If interest rates are artificially kept too low in relation to risks, there will be a reduction in both saving and lending.... The effect of keeping interest rates artificially low, in fact, is eventually the same as that of keeping any other price below the natural market. It increases demand and reduces supply. It increases the demand for capital and reduces the supply of real capital. It creates economic distortions. It is true, no doubt, that an artificial reduction in the interest rate encourages increased borrowing. It tends, in fact, to encourage highly speculative ventures that cannot continue except under the artificial conditions that give them birth. On the supply side, the artificial reduction of interest rates discourages normal thrift, saving, and investment. It reduces the accumulation of capital. It slows down that increase in productivity, that "economic growth," that "progressives" profess to be so eager to promote.

On the danger of a cheap-money policy:

The money rate [i.e., interest rate] can, indeed, be kept artificially low only by continuous new injections of currency or bank credit in place of real savings. This can create the illusion of more capital just as the addition of water can create the illusion of more milk. But it is a policy of continuous inflation. It is obviously a process involving cumulative danger. The money rate will rise and a crisis will develop if the inflation [that is, the inflationary policy of constantly increasing the money supply] is reversed, or merely brought to a halt, or even continued at a diminished rate.

On the fallacy that economic stimulus is only achieved by spending, not saving:

But let us see what Benjamin [the hypothetical saver] actually does with this other $25,000 [of hypothetical savings]. He does not let it pile up in his pocketbook, his bureau drawers, or in his safe. He either deposits it in a bank or he invests it. If he puts it either into a commercial or a savings bank, the bank either lends it to going businesses on short term for working capital, or uses it to buy securities. In other words, Benjamin invests his money either directly or indirectly. But when money is invested it is used to buy or build capital goods -- houses or office buildings or factories or ships or trucks or machines. Any one of these projects puts as much money into circulation and gives as much employment as the same amount of money spent directly on consumption. "Saving," in short, in the modern world, is only another form of spending.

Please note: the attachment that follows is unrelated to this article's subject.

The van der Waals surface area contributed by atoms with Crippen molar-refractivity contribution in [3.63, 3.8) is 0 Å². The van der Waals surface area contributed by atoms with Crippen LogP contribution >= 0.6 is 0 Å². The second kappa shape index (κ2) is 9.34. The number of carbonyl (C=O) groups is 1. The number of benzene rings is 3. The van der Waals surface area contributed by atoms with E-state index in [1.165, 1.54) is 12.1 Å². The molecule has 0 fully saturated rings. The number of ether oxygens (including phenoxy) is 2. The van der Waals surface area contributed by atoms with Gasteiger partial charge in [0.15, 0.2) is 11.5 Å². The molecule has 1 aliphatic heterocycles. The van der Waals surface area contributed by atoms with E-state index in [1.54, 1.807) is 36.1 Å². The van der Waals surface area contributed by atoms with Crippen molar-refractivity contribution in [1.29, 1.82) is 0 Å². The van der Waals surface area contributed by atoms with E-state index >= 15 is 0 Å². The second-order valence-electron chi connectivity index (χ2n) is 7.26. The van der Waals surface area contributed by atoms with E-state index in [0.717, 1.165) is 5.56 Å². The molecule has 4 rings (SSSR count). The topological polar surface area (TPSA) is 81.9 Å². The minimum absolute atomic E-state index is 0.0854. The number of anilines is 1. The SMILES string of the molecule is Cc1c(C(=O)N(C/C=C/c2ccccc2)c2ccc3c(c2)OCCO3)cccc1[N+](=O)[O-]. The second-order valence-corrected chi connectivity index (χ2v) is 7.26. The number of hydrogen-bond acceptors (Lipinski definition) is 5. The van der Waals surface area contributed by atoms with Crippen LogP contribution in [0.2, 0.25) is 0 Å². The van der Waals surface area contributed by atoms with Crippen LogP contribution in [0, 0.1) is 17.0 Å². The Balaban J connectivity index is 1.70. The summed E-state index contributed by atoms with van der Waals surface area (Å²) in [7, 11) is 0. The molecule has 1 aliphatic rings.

On politicians' addiction to inflationary policy:

[From the afterword, written in 1976] Whenever there is any slowdown in business, the politicians now see the main cause as "insufficient consumer spending." At the same time that they encourage more consumer spending, they pile up further disincentives and penalties in the way of saving and investment. Their chief method of doing this today, as we have already seen, is to embark on or accelerate inflation. The result is that today, for the first time in history, no nation is on a metallic standard and practically every nation is swindling its own people by printing a chronically depreciating paper currency.

Obviously, the long-term questions I raised at the outset can't be answered with a few excerpts from any book, no matter how great. But Economics in One Lesson does a superb job of helping the reader think critically about today's economic problems.

What I walked away with was a much greater concern for the inflationary potential of the various stimuli now being used to jump-start our economy. Maybe global deflationary forces will offset the inflation spawned by the Fed's rate cuts and the government's deficit spending -- but maybe not. Either way, we must remain vigilant and think carefully about the long-term consequences of our government's economic interventions.

From the perspective of a stock investor, Economics in One Lesson only strengthened my conviction that the best investment strategy is to build a portfolio of deep-value equities. By virtue of their low valuations, stocks trading at less than 10 times free cash flow are inherently less prone to asset-value deflation. And should inflation become a problem, these companies would be able to hold their value simply by increasing the prices at which they sell their goods. In sum, deep-value stocks are the best bet against both deflation and inflation. (Where to find deep-value stocks? Tom Gardner's Motley Fool Hidden Gems is a great resource.)

Matt Richey ( is a senior analyst for The Motley Fool. Matt willingly admits that he is fascinated by the dismal science. The Motley Fool is investors writing for investors.